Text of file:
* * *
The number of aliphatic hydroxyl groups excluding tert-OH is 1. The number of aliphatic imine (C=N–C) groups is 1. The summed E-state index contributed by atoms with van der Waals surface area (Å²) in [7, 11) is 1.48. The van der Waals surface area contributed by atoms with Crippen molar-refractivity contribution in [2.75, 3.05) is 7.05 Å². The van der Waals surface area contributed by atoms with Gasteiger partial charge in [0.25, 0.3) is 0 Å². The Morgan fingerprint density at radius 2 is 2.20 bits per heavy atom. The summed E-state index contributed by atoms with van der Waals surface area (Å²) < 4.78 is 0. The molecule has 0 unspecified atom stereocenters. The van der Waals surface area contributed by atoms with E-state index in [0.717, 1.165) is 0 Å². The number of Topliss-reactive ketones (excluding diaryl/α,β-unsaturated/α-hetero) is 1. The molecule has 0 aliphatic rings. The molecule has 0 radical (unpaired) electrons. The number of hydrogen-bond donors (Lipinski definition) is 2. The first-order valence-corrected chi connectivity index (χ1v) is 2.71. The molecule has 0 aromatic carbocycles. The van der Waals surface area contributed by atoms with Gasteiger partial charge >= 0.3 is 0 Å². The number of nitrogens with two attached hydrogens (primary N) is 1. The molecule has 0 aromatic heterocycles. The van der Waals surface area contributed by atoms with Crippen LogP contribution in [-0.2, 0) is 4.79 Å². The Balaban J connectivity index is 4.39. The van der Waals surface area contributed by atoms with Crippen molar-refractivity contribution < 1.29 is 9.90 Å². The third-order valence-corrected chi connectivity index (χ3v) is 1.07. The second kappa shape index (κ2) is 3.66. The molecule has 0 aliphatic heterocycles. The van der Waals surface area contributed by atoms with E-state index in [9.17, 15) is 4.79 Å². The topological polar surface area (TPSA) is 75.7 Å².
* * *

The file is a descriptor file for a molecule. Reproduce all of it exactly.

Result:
The number of aliphatic hydroxyl groups excluding tert-OH is 1. The number of aliphatic imine (C=N–C) groups is 1. The summed E-state index contributed by atoms with van der Waals surface area (Å²) in [7, 11) is 1.48. The van der Waals surface area contributed by atoms with Crippen molar-refractivity contribution in [2.75, 3.05) is 7.05 Å². The van der Waals surface area contributed by atoms with Gasteiger partial charge in [0.25, 0.3) is 0 Å². The Morgan fingerprint density at radius 2 is 2.20 bits per heavy atom. The summed E-state index contributed by atoms with van der Waals surface area (Å²) < 4.78 is 0. The molecule has 0 unspecified atom stereocenters. The van der Waals surface area contributed by atoms with E-state index in [0.717, 1.165) is 0 Å². The number of Topliss-reactive ketones (excluding diaryl/α,β-unsaturated/α-hetero) is 1. The molecule has 0 aliphatic rings. The molecule has 0 radical (unpaired) electrons. The number of hydrogen-bond donors (Lipinski definition) is 2. The first-order valence-corrected chi connectivity index (χ1v) is 2.71. The molecule has 0 aromatic carbocycles. The van der Waals surface area contributed by atoms with Gasteiger partial charge >= 0.3 is 0 Å². The number of nitrogens with two attached hydrogens (primary N) is 1. The molecule has 0 aromatic heterocycles. The van der Waals surface area contributed by atoms with Crippen LogP contribution in [-0.2, 0) is 4.79 Å². The Balaban J connectivity index is 4.39. The van der Waals surface area contributed by atoms with Crippen molar-refractivity contribution < 1.29 is 9.90 Å². The third-order valence-corrected chi connectivity index (χ3v) is 1.07. The second kappa shape index (κ2) is 3.66. The molecule has 0 aliphatic heterocycles. The van der Waals surface area contributed by atoms with E-state index in [9.17, 15) is 4.79 Å². The topological polar surface area (TPSA) is 75.7 Å².